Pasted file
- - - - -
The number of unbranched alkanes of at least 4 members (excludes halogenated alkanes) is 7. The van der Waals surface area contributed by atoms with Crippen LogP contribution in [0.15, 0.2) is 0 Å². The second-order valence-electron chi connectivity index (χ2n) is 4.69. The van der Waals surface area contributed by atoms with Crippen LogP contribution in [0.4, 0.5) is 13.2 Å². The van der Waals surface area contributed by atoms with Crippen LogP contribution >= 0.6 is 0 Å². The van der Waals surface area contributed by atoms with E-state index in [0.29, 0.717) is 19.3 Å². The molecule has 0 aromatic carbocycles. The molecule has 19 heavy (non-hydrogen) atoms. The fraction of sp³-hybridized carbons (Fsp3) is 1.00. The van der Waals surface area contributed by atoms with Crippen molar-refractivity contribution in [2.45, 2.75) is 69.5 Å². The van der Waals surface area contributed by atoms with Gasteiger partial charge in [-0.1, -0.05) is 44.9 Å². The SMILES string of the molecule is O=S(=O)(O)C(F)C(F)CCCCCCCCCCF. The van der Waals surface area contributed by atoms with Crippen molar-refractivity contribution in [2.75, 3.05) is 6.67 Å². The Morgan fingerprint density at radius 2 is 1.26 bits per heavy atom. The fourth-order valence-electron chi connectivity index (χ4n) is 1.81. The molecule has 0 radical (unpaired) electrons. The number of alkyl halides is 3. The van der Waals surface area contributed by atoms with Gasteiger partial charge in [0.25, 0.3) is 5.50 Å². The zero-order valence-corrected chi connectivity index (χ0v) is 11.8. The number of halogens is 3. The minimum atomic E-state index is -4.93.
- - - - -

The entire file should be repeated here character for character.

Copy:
The number of unbranched alkanes of at least 4 members (excludes halogenated alkanes) is 7. The van der Waals surface area contributed by atoms with Crippen LogP contribution in [0.15, 0.2) is 0 Å². The second-order valence-electron chi connectivity index (χ2n) is 4.69. The van der Waals surface area contributed by atoms with Crippen LogP contribution in [0.4, 0.5) is 13.2 Å². The van der Waals surface area contributed by atoms with Crippen LogP contribution >= 0.6 is 0 Å². The van der Waals surface area contributed by atoms with E-state index in [0.29, 0.717) is 19.3 Å². The molecule has 0 aromatic carbocycles. The molecule has 19 heavy (non-hydrogen) atoms. The fraction of sp³-hybridized carbons (Fsp3) is 1.00. The van der Waals surface area contributed by atoms with Crippen molar-refractivity contribution in [2.45, 2.75) is 69.5 Å². The van der Waals surface area contributed by atoms with Gasteiger partial charge in [-0.1, -0.05) is 44.9 Å². The SMILES string of the molecule is O=S(=O)(O)C(F)C(F)CCCCCCCCCCF. The van der Waals surface area contributed by atoms with Crippen molar-refractivity contribution in [2.75, 3.05) is 6.67 Å². The Morgan fingerprint density at radius 2 is 1.26 bits per heavy atom. The fourth-order valence-electron chi connectivity index (χ4n) is 1.81. The molecule has 0 radical (unpaired) electrons. The number of alkyl halides is 3. The van der Waals surface area contributed by atoms with Gasteiger partial charge in [0.25, 0.3) is 5.50 Å². The zero-order valence-corrected chi connectivity index (χ0v) is 11.8. The number of halogens is 3. The minimum atomic E-state index is -4.93.